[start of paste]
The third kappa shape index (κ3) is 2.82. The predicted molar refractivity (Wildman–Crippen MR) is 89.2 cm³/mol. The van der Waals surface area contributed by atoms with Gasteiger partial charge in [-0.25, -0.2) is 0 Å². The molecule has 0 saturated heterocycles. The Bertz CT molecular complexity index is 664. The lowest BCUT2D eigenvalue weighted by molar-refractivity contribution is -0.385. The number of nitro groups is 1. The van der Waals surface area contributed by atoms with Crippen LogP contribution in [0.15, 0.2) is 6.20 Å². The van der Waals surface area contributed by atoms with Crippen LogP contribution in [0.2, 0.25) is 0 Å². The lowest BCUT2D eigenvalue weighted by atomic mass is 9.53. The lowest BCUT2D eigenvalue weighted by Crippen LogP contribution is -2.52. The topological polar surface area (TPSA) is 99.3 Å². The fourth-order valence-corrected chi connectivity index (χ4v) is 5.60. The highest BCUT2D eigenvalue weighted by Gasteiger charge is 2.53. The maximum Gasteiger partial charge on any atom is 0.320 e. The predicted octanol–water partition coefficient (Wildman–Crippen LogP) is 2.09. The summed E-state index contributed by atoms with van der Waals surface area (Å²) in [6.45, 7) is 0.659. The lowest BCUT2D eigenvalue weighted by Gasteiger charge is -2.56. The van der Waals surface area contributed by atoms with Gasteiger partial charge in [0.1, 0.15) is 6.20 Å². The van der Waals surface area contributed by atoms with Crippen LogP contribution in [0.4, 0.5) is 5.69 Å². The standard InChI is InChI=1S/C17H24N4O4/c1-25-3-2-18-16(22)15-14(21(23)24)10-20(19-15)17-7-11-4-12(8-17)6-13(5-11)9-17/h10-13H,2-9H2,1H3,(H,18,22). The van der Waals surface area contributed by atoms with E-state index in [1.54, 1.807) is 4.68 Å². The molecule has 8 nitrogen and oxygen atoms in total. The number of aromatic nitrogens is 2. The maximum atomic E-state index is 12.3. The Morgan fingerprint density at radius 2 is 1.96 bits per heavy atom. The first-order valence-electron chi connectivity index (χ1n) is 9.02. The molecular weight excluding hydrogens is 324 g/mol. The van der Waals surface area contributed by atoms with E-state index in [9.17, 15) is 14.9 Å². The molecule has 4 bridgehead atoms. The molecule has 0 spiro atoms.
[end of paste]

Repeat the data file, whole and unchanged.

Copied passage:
The third kappa shape index (κ3) is 2.82. The predicted molar refractivity (Wildman–Crippen MR) is 89.2 cm³/mol. The van der Waals surface area contributed by atoms with Gasteiger partial charge in [-0.25, -0.2) is 0 Å². The molecule has 0 saturated heterocycles. The Bertz CT molecular complexity index is 664. The lowest BCUT2D eigenvalue weighted by molar-refractivity contribution is -0.385. The number of nitro groups is 1. The van der Waals surface area contributed by atoms with Crippen LogP contribution in [0.15, 0.2) is 6.20 Å². The van der Waals surface area contributed by atoms with Crippen LogP contribution in [0.2, 0.25) is 0 Å². The lowest BCUT2D eigenvalue weighted by atomic mass is 9.53. The lowest BCUT2D eigenvalue weighted by Crippen LogP contribution is -2.52. The topological polar surface area (TPSA) is 99.3 Å². The fourth-order valence-corrected chi connectivity index (χ4v) is 5.60. The highest BCUT2D eigenvalue weighted by Gasteiger charge is 2.53. The maximum Gasteiger partial charge on any atom is 0.320 e. The predicted octanol–water partition coefficient (Wildman–Crippen LogP) is 2.09. The summed E-state index contributed by atoms with van der Waals surface area (Å²) in [6.45, 7) is 0.659. The lowest BCUT2D eigenvalue weighted by Gasteiger charge is -2.56. The van der Waals surface area contributed by atoms with Gasteiger partial charge in [0.1, 0.15) is 6.20 Å². The van der Waals surface area contributed by atoms with Crippen LogP contribution in [0.4, 0.5) is 5.69 Å². The standard InChI is InChI=1S/C17H24N4O4/c1-25-3-2-18-16(22)15-14(21(23)24)10-20(19-15)17-7-11-4-12(8-17)6-13(5-11)9-17/h10-13H,2-9H2,1H3,(H,18,22). The van der Waals surface area contributed by atoms with E-state index in [1.54, 1.807) is 4.68 Å². The molecule has 8 nitrogen and oxygen atoms in total. The number of aromatic nitrogens is 2. The maximum atomic E-state index is 12.3. The Morgan fingerprint density at radius 2 is 1.96 bits per heavy atom. The first-order valence-electron chi connectivity index (χ1n) is 9.02. The molecular weight excluding hydrogens is 324 g/mol. The van der Waals surface area contributed by atoms with E-state index in [9.17, 15) is 14.9 Å². The molecule has 4 bridgehead atoms. The molecule has 0 spiro atoms.